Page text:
But as soon as we have the power to do evil, we generally do. What is to stop us, unobserved, doing and planning acts of selfish unkindness against others, as so many of us do – for example – in office politics?

What is to stop us, in the privacy of the home, taking advantage of the goodness of others more generous than ourselves? Who will ever know?

If we become rich or mighty, how much worse the problem is. We can rob, wound and defraud our fellow creatures without any fear that they will be able to take revenge. A surprising number of us have power to act in this way.

Look at the annual massacre of unborn babies, done away with for the convenience of adults.

In the harsher parts of our great cities, strong, violent people rule their neighbours with pre-medieval savagery, demonstrating a fine understanding of what it means if there is no God: that if something works for you, and you can get away with it, then you may do it without fear of consequence in this world – and there is no next world.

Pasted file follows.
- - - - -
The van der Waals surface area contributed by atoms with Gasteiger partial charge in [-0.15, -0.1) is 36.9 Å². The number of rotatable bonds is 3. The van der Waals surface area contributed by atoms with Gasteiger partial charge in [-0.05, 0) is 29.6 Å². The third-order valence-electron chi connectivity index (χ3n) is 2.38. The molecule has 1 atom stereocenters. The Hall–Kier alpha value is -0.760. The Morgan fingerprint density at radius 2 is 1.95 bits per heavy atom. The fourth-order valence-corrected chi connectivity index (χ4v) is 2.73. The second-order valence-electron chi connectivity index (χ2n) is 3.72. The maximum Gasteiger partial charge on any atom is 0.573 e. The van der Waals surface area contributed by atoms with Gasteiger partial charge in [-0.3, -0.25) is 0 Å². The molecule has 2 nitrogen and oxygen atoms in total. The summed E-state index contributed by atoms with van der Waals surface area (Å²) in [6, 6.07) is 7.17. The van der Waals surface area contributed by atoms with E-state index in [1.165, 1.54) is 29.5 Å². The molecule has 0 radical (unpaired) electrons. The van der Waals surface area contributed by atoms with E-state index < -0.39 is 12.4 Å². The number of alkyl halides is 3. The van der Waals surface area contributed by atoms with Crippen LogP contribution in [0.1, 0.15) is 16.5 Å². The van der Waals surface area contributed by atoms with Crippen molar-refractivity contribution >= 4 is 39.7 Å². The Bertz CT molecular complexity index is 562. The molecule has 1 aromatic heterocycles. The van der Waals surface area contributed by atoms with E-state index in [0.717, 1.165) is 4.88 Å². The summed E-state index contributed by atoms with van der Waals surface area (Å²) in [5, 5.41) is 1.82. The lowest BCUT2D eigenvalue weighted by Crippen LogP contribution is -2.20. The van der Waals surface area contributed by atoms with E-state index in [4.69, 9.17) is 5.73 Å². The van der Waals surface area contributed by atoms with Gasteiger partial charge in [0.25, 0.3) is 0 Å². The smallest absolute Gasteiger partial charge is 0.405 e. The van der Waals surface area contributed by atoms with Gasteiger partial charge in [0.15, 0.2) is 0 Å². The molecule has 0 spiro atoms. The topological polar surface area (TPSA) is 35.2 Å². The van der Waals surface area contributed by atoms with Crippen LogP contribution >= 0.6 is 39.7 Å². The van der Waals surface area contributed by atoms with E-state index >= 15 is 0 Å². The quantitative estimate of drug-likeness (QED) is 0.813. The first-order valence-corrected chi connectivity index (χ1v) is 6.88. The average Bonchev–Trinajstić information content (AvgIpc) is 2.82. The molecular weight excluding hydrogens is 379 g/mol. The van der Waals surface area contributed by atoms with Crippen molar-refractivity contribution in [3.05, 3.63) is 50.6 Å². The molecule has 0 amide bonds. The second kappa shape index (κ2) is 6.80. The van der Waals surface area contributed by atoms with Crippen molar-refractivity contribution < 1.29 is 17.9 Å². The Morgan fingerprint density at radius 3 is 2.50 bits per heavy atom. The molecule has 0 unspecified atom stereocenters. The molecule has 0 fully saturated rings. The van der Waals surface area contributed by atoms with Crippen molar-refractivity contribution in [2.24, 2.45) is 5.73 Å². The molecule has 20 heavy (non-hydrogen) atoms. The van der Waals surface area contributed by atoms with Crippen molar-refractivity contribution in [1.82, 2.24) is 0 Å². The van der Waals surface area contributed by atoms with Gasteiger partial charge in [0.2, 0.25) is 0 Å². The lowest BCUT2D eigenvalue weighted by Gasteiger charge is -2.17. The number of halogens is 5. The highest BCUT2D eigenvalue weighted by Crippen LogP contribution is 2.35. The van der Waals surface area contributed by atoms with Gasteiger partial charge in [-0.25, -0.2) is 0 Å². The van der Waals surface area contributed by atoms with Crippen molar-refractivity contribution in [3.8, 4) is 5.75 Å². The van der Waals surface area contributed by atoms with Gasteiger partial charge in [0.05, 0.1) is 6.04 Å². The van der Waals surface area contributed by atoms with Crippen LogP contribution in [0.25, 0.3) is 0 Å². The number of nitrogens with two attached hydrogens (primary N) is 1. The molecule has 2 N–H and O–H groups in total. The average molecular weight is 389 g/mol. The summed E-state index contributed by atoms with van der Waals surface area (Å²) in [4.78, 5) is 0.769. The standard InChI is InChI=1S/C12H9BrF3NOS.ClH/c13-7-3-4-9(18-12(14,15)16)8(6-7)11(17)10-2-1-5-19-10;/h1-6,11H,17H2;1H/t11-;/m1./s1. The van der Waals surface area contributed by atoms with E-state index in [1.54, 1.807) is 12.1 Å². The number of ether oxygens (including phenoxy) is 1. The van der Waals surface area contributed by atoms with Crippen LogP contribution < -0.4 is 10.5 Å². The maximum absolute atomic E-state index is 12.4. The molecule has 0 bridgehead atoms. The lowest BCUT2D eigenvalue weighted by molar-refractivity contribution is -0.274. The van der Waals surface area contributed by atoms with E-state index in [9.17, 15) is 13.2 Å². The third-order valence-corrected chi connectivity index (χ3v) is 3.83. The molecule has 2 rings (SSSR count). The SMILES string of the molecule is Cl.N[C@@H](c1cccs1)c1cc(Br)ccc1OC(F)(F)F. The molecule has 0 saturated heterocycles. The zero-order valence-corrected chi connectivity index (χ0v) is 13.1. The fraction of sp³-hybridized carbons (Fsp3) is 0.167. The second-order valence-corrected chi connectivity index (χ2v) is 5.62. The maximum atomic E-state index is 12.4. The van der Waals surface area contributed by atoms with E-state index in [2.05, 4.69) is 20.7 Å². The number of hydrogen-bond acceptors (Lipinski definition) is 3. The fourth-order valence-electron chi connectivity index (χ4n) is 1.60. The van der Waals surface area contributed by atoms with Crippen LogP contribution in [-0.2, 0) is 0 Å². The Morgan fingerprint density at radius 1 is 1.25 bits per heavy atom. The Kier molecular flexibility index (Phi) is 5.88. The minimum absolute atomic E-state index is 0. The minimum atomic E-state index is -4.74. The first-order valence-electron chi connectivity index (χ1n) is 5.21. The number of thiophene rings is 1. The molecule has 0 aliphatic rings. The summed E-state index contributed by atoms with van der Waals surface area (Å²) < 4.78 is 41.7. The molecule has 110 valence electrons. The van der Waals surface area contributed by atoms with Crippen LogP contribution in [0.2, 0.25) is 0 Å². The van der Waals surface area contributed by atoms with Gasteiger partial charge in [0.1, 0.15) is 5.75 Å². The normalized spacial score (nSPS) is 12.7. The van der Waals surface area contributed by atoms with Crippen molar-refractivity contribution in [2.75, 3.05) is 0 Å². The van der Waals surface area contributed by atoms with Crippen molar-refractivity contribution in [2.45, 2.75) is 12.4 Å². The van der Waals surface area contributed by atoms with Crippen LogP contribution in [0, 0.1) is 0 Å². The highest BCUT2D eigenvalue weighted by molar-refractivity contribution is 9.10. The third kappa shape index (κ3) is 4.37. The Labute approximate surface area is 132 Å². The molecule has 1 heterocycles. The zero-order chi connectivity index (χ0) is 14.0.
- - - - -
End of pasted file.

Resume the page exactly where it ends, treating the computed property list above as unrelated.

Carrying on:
That is practical atheism.
Bullshit. This is, as Peter himself points out, humanity:
Religious and unbelieving people have both done dreadful things, and the worst of them have committed their murders and their tortures in the belief that they were doing good.

Nothing is proved by either side in this argument, by pointing to the mountains of skulls piled up by evil atheists, and evil theists.

What they have in common is that they are human, and capable of the sin of pride.
Ya think?

Peter trades on the common theist trope that atheists are just trading on Christian morality.
[Atheists] would never behave like that, surrounded as they are by the invisible web of ten centuries of Christian law and morality, which still protects the nicer parts of our country.